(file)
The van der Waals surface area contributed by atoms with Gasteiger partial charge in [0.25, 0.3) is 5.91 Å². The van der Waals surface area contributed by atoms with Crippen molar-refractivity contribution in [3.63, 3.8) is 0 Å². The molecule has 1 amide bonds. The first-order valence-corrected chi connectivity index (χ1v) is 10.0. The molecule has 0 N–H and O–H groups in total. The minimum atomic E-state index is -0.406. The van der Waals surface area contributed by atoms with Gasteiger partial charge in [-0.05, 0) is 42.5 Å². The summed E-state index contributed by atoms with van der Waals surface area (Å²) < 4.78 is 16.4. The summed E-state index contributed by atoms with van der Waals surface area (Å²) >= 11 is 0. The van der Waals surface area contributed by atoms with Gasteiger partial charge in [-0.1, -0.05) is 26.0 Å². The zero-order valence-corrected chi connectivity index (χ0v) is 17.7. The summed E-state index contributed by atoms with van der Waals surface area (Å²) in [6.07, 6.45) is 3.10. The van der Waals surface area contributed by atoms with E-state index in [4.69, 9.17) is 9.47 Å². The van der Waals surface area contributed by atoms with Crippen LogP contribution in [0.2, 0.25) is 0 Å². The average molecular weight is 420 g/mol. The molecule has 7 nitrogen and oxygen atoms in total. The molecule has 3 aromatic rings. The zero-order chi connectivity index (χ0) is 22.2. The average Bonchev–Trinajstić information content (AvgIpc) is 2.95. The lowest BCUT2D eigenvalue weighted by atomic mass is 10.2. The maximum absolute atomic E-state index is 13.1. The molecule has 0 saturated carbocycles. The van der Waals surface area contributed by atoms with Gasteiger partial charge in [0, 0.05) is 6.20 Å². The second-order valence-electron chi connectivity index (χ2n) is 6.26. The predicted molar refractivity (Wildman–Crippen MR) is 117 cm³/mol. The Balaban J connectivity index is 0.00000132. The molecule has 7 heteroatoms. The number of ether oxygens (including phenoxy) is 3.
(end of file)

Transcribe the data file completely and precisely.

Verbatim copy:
The van der Waals surface area contributed by atoms with Gasteiger partial charge in [0.25, 0.3) is 5.91 Å². The van der Waals surface area contributed by atoms with Crippen molar-refractivity contribution in [3.63, 3.8) is 0 Å². The molecule has 1 amide bonds. The first-order valence-corrected chi connectivity index (χ1v) is 10.0. The molecule has 0 N–H and O–H groups in total. The minimum atomic E-state index is -0.406. The van der Waals surface area contributed by atoms with Gasteiger partial charge in [-0.05, 0) is 42.5 Å². The summed E-state index contributed by atoms with van der Waals surface area (Å²) < 4.78 is 16.4. The summed E-state index contributed by atoms with van der Waals surface area (Å²) >= 11 is 0. The van der Waals surface area contributed by atoms with Gasteiger partial charge in [-0.1, -0.05) is 26.0 Å². The zero-order valence-corrected chi connectivity index (χ0v) is 17.7. The summed E-state index contributed by atoms with van der Waals surface area (Å²) in [6.07, 6.45) is 3.10. The van der Waals surface area contributed by atoms with E-state index in [4.69, 9.17) is 9.47 Å². The van der Waals surface area contributed by atoms with Crippen LogP contribution in [0.2, 0.25) is 0 Å². The average molecular weight is 420 g/mol. The molecule has 7 nitrogen and oxygen atoms in total. The molecule has 3 aromatic rings. The zero-order chi connectivity index (χ0) is 22.2. The average Bonchev–Trinajstić information content (AvgIpc) is 2.95. The lowest BCUT2D eigenvalue weighted by atomic mass is 10.2. The maximum absolute atomic E-state index is 13.1. The molecule has 0 saturated carbocycles. The van der Waals surface area contributed by atoms with Gasteiger partial charge in [0, 0.05) is 6.20 Å². The second-order valence-electron chi connectivity index (χ2n) is 6.26. The predicted molar refractivity (Wildman–Crippen MR) is 117 cm³/mol. The Balaban J connectivity index is 0.00000132. The molecule has 7 heteroatoms. The number of ether oxygens (including phenoxy) is 3.